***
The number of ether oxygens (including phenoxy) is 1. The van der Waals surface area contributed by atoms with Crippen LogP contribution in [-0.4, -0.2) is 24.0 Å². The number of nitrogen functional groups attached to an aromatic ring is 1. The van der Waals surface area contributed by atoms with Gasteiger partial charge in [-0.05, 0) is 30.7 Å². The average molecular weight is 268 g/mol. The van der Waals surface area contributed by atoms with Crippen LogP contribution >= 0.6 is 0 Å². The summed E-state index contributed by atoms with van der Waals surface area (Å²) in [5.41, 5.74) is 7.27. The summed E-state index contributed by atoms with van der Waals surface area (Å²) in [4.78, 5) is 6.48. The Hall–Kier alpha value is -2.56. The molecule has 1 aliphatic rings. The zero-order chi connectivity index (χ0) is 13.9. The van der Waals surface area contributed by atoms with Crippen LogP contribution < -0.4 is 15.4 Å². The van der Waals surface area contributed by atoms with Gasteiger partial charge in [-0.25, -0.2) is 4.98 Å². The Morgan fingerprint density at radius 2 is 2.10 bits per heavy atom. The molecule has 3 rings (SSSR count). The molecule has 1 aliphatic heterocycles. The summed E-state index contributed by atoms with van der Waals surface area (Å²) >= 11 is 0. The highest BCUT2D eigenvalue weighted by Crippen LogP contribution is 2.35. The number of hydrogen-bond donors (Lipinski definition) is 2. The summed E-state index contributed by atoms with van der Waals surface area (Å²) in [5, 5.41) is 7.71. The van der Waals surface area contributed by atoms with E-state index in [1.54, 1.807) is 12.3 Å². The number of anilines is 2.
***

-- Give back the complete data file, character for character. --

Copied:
The number of ether oxygens (including phenoxy) is 1. The van der Waals surface area contributed by atoms with Crippen LogP contribution in [-0.4, -0.2) is 24.0 Å². The number of nitrogen functional groups attached to an aromatic ring is 1. The van der Waals surface area contributed by atoms with Gasteiger partial charge in [-0.05, 0) is 30.7 Å². The average molecular weight is 268 g/mol. The van der Waals surface area contributed by atoms with Crippen LogP contribution >= 0.6 is 0 Å². The summed E-state index contributed by atoms with van der Waals surface area (Å²) in [5.41, 5.74) is 7.27. The summed E-state index contributed by atoms with van der Waals surface area (Å²) in [4.78, 5) is 6.48. The Hall–Kier alpha value is -2.56. The molecule has 1 aliphatic rings. The zero-order chi connectivity index (χ0) is 13.9. The van der Waals surface area contributed by atoms with Crippen LogP contribution < -0.4 is 15.4 Å². The van der Waals surface area contributed by atoms with Gasteiger partial charge in [-0.25, -0.2) is 4.98 Å². The Morgan fingerprint density at radius 2 is 2.10 bits per heavy atom. The molecule has 3 rings (SSSR count). The molecule has 1 aliphatic heterocycles. The summed E-state index contributed by atoms with van der Waals surface area (Å²) >= 11 is 0. The highest BCUT2D eigenvalue weighted by Crippen LogP contribution is 2.35. The number of hydrogen-bond donors (Lipinski definition) is 2. The summed E-state index contributed by atoms with van der Waals surface area (Å²) in [5, 5.41) is 7.71. The van der Waals surface area contributed by atoms with E-state index in [1.54, 1.807) is 12.3 Å². The number of anilines is 2.